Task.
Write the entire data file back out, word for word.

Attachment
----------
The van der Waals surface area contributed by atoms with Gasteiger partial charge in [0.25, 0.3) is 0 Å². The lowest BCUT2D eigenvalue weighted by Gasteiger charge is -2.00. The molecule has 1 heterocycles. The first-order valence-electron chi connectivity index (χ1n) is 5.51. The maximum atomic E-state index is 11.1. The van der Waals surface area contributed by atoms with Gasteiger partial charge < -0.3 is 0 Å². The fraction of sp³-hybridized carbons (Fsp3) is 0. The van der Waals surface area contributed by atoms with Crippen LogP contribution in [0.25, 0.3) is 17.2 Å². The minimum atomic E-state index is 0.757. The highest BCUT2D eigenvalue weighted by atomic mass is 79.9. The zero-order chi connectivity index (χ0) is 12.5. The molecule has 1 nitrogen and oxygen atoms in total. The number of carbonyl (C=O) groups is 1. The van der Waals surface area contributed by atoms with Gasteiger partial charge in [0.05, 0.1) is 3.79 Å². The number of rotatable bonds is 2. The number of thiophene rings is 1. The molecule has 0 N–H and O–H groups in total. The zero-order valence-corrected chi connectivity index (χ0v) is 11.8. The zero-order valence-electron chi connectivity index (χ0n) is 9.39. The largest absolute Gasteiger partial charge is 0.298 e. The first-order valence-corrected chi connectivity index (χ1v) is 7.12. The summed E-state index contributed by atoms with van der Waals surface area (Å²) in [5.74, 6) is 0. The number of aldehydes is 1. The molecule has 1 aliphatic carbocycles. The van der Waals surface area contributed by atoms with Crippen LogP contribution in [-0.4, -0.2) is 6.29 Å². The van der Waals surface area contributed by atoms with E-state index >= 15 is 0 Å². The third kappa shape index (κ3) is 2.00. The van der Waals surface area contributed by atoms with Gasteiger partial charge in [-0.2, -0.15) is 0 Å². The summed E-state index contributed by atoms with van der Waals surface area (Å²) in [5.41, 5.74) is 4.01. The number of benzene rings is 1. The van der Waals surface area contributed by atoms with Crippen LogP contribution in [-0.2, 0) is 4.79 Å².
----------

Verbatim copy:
The van der Waals surface area contributed by atoms with Gasteiger partial charge in [0.25, 0.3) is 0 Å². The lowest BCUT2D eigenvalue weighted by Gasteiger charge is -2.00. The molecule has 1 heterocycles. The first-order valence-electron chi connectivity index (χ1n) is 5.51. The maximum atomic E-state index is 11.1. The van der Waals surface area contributed by atoms with Gasteiger partial charge < -0.3 is 0 Å². The fraction of sp³-hybridized carbons (Fsp3) is 0. The van der Waals surface area contributed by atoms with Crippen LogP contribution in [0.25, 0.3) is 17.2 Å². The minimum atomic E-state index is 0.757. The highest BCUT2D eigenvalue weighted by atomic mass is 79.9. The zero-order chi connectivity index (χ0) is 12.5. The molecule has 1 nitrogen and oxygen atoms in total. The number of carbonyl (C=O) groups is 1. The van der Waals surface area contributed by atoms with Gasteiger partial charge in [0.05, 0.1) is 3.79 Å². The number of rotatable bonds is 2. The number of thiophene rings is 1. The molecule has 0 N–H and O–H groups in total. The zero-order valence-corrected chi connectivity index (χ0v) is 11.8. The zero-order valence-electron chi connectivity index (χ0n) is 9.39. The largest absolute Gasteiger partial charge is 0.298 e. The first-order valence-corrected chi connectivity index (χ1v) is 7.12. The summed E-state index contributed by atoms with van der Waals surface area (Å²) in [5.74, 6) is 0. The number of aldehydes is 1. The molecule has 1 aliphatic carbocycles. The van der Waals surface area contributed by atoms with Crippen LogP contribution in [-0.4, -0.2) is 6.29 Å². The van der Waals surface area contributed by atoms with E-state index >= 15 is 0 Å². The third kappa shape index (κ3) is 2.00. The van der Waals surface area contributed by atoms with Gasteiger partial charge in [-0.2, -0.15) is 0 Å². The summed E-state index contributed by atoms with van der Waals surface area (Å²) in [5.41, 5.74) is 4.01. The number of benzene rings is 1. The van der Waals surface area contributed by atoms with Crippen LogP contribution in [-0.2, 0) is 4.79 Å².